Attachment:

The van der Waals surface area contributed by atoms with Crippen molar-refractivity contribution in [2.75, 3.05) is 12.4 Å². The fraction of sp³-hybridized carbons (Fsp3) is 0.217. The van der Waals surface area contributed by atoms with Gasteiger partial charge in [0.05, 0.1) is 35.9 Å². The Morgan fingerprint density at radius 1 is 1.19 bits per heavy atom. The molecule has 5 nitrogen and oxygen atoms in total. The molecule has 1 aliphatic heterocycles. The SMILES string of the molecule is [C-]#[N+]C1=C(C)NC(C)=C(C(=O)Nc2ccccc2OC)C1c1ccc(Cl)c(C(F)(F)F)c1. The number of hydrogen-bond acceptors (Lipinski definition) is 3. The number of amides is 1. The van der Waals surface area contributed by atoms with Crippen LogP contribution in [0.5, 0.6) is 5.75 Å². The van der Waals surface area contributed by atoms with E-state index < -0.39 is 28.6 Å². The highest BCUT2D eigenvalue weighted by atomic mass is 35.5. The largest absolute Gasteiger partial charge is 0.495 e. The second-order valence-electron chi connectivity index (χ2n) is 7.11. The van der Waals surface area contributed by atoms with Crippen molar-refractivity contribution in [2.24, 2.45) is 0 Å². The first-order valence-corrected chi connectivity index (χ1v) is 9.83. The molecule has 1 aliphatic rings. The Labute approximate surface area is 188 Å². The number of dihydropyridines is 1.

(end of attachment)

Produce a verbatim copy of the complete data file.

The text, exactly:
The van der Waals surface area contributed by atoms with Crippen molar-refractivity contribution in [2.75, 3.05) is 12.4 Å². The fraction of sp³-hybridized carbons (Fsp3) is 0.217. The van der Waals surface area contributed by atoms with Gasteiger partial charge in [0.05, 0.1) is 35.9 Å². The Morgan fingerprint density at radius 1 is 1.19 bits per heavy atom. The molecule has 5 nitrogen and oxygen atoms in total. The molecule has 1 aliphatic heterocycles. The SMILES string of the molecule is [C-]#[N+]C1=C(C)NC(C)=C(C(=O)Nc2ccccc2OC)C1c1ccc(Cl)c(C(F)(F)F)c1. The number of hydrogen-bond acceptors (Lipinski definition) is 3. The number of amides is 1. The van der Waals surface area contributed by atoms with Crippen LogP contribution in [0.5, 0.6) is 5.75 Å². The van der Waals surface area contributed by atoms with E-state index < -0.39 is 28.6 Å². The highest BCUT2D eigenvalue weighted by atomic mass is 35.5. The largest absolute Gasteiger partial charge is 0.495 e. The second-order valence-electron chi connectivity index (χ2n) is 7.11. The van der Waals surface area contributed by atoms with Crippen molar-refractivity contribution in [2.24, 2.45) is 0 Å². The first-order valence-corrected chi connectivity index (χ1v) is 9.83. The molecule has 1 aliphatic rings. The Labute approximate surface area is 188 Å². The number of dihydropyridines is 1.